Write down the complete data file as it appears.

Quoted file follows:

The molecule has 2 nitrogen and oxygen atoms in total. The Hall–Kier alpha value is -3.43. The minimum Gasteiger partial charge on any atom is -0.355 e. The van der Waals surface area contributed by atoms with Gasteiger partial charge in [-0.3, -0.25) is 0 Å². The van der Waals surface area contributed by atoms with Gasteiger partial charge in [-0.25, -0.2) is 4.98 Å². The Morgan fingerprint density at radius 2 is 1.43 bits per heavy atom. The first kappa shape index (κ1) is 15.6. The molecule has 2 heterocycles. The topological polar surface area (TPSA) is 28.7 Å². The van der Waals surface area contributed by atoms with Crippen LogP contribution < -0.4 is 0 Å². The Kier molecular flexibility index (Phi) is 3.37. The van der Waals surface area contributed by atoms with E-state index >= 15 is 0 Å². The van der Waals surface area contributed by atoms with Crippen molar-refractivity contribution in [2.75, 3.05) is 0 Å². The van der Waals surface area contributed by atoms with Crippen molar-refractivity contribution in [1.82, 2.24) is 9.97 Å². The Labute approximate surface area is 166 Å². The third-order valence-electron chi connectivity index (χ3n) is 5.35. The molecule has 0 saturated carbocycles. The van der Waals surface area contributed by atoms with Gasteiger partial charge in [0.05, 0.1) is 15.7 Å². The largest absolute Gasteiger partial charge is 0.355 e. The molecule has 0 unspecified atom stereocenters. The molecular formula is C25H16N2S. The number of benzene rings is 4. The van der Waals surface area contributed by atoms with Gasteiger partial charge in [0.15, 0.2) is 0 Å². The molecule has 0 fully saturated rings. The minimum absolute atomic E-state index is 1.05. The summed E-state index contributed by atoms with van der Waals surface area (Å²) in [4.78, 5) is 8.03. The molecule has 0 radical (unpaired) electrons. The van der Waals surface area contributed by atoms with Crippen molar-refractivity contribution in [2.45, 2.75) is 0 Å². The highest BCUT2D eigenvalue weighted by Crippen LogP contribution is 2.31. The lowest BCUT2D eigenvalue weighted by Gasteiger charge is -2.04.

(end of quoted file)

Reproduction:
The molecule has 2 nitrogen and oxygen atoms in total. The Hall–Kier alpha value is -3.43. The minimum Gasteiger partial charge on any atom is -0.355 e. The van der Waals surface area contributed by atoms with Gasteiger partial charge in [-0.3, -0.25) is 0 Å². The van der Waals surface area contributed by atoms with Gasteiger partial charge in [-0.25, -0.2) is 4.98 Å². The Morgan fingerprint density at radius 2 is 1.43 bits per heavy atom. The first kappa shape index (κ1) is 15.6. The molecule has 2 heterocycles. The topological polar surface area (TPSA) is 28.7 Å². The van der Waals surface area contributed by atoms with Crippen LogP contribution < -0.4 is 0 Å². The Kier molecular flexibility index (Phi) is 3.37. The van der Waals surface area contributed by atoms with E-state index >= 15 is 0 Å². The van der Waals surface area contributed by atoms with Crippen molar-refractivity contribution in [2.75, 3.05) is 0 Å². The van der Waals surface area contributed by atoms with Crippen molar-refractivity contribution in [1.82, 2.24) is 9.97 Å². The Labute approximate surface area is 166 Å². The third-order valence-electron chi connectivity index (χ3n) is 5.35. The molecule has 0 saturated carbocycles. The van der Waals surface area contributed by atoms with Gasteiger partial charge in [0.05, 0.1) is 15.7 Å². The largest absolute Gasteiger partial charge is 0.355 e. The molecule has 0 unspecified atom stereocenters. The molecular formula is C25H16N2S. The number of benzene rings is 4. The van der Waals surface area contributed by atoms with Gasteiger partial charge in [0.15, 0.2) is 0 Å². The molecule has 0 fully saturated rings. The minimum absolute atomic E-state index is 1.05. The summed E-state index contributed by atoms with van der Waals surface area (Å²) in [4.78, 5) is 8.03. The molecule has 0 radical (unpaired) electrons. The van der Waals surface area contributed by atoms with Crippen molar-refractivity contribution in [2.45, 2.75) is 0 Å². The highest BCUT2D eigenvalue weighted by Crippen LogP contribution is 2.31. The lowest BCUT2D eigenvalue weighted by Gasteiger charge is -2.04.